Managers sacked for gross misconduct take council to tribunal
PUBLISHED: 15:43 10 April 2019 | UPDATED: 16:10 10 April 2019
An employment tribunal has opened into the cases of three managers sacked for gross misconduct from Newham Council's repairs and maintenance service.
Richard Musson, Westley Mitchell and Amrik Thathy claim to have been unfairly dismissed last July and are seeking to recover between £37,000 and £58,000 each from the council.
Their dismissal took place after an investigation into overtime payments in the division, which is responsible for repairs to tenants’ homes in the borough.
All three have admitted to making inaccurate overtime claims in 2017 but claimed in the tribunal they did so on the instruction of the then-operations director, Tony Abbs.
They have also pointed out that other RMS operatives investigated over the same issue only received written warnings – and in one case was later promoted.
In his statement, Mr Mitchell, who had been in the council’s employ since 1997, said: “The dismissal was unfair.
“The respondent [the council] failed to carry out a fair or thorough investigation into why I was treated differently to other employees who are guilty of the same misconduct.”
The council has responded that they were not unfairly dismissed and that their cases were the most serious of the ones that were looked into.
At the start of proceedings at the East London Tribunal Hearing Centre yesterday an application by the council to delay the start of the case was unsuccessful.
The first claimant, Richard Musson, a then-senior repairs and regeneration manager, was suspended in September 2017 over allegations he let RMS operatives carry out renovation works at his house on work time, using work resources.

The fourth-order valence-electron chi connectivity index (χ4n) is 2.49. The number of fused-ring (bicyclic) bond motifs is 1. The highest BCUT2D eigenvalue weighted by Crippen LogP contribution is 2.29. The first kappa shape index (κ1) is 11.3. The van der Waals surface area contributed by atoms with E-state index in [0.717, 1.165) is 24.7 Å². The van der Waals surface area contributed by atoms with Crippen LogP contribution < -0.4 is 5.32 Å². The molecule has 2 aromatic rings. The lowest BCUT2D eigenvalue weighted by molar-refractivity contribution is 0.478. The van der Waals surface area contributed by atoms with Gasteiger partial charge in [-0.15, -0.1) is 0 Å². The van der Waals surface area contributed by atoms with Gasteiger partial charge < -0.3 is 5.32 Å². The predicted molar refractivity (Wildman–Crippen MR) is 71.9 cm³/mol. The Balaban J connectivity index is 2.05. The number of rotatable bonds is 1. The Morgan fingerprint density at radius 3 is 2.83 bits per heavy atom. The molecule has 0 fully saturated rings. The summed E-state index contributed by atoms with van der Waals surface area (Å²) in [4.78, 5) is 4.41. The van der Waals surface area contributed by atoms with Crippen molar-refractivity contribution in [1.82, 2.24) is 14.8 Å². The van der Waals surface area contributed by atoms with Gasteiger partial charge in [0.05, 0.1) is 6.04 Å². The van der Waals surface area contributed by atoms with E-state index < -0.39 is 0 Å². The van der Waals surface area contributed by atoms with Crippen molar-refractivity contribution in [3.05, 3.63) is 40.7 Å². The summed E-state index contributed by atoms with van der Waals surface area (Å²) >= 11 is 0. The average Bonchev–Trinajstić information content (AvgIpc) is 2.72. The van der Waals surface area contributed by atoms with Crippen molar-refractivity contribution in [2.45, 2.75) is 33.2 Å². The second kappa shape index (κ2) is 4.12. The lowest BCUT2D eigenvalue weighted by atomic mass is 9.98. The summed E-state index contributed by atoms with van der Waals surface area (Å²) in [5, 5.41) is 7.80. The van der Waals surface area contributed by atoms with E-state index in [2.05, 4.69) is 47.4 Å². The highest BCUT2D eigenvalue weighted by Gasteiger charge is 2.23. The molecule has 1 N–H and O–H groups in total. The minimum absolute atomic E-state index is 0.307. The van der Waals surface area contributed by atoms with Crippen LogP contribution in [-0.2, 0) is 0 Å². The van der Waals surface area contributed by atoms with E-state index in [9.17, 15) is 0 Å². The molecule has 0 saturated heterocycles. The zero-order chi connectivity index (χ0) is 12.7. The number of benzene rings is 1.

He received a letter in December 2017 to say no further action would be taken on that matter, but was also then named in the overtime report.
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The report detailed claims made by a number of RMS operatives over six months after allegations that some employees were falsely claiming overtime for hours they had not worked.
Repairs managers Westley Mitchell and Amrik Thathy were also suspended on basic pay after being named in the report.
All three were subject to disciplinary hearings and the head of customer transactions, Chris Boylett, had drafted written warnings for all three in late July.
In an email to a colleague, he said: “A final written warning is the most appropriate course of action. I am not satisfied that the level of misconduct warrants a dismissal and feel I would not be able to justify this at an appeal.”
But he subsequently changed his mind all three were dismissed without notice on July 31, 2018.
The reversal took place shortly after Mr Boylett had a face-to-face meeting with the commissioning director for RMS, Simon Letchford.
At the tribunal, Mr Boylett was asked by the claimants’ legal counsel if he had been put under pressure by Mr Letchford to change his mind.
He denied that was the case and said at the time of the meeting “I hadn’t finalised my decision… As managers they should not have acted that way.”
Employment judge Fiona McLaren also heard evidence from the council’s current director of enforcement, Matthew Hooper, who had chaired the three men’s appeal hearings in October and November after which the original decisions were upheld.
He said: “Chris Boylett was reviewing the evidence and over a short period of time he changed his mind. I’ve been in this position and I’ve changed my mind too, without any external influence. It didn’t strike me as improper.”
Parts of the tribunal are likely to be postponed. Mr Letchford provided a witness statement but is understood to be indisposed and could not attend yesterday.
The council’s head of assurance, Jeremy Wellburn, was due to be quizzed this afternoon and witnesses on behalf of the three managers will be called later on.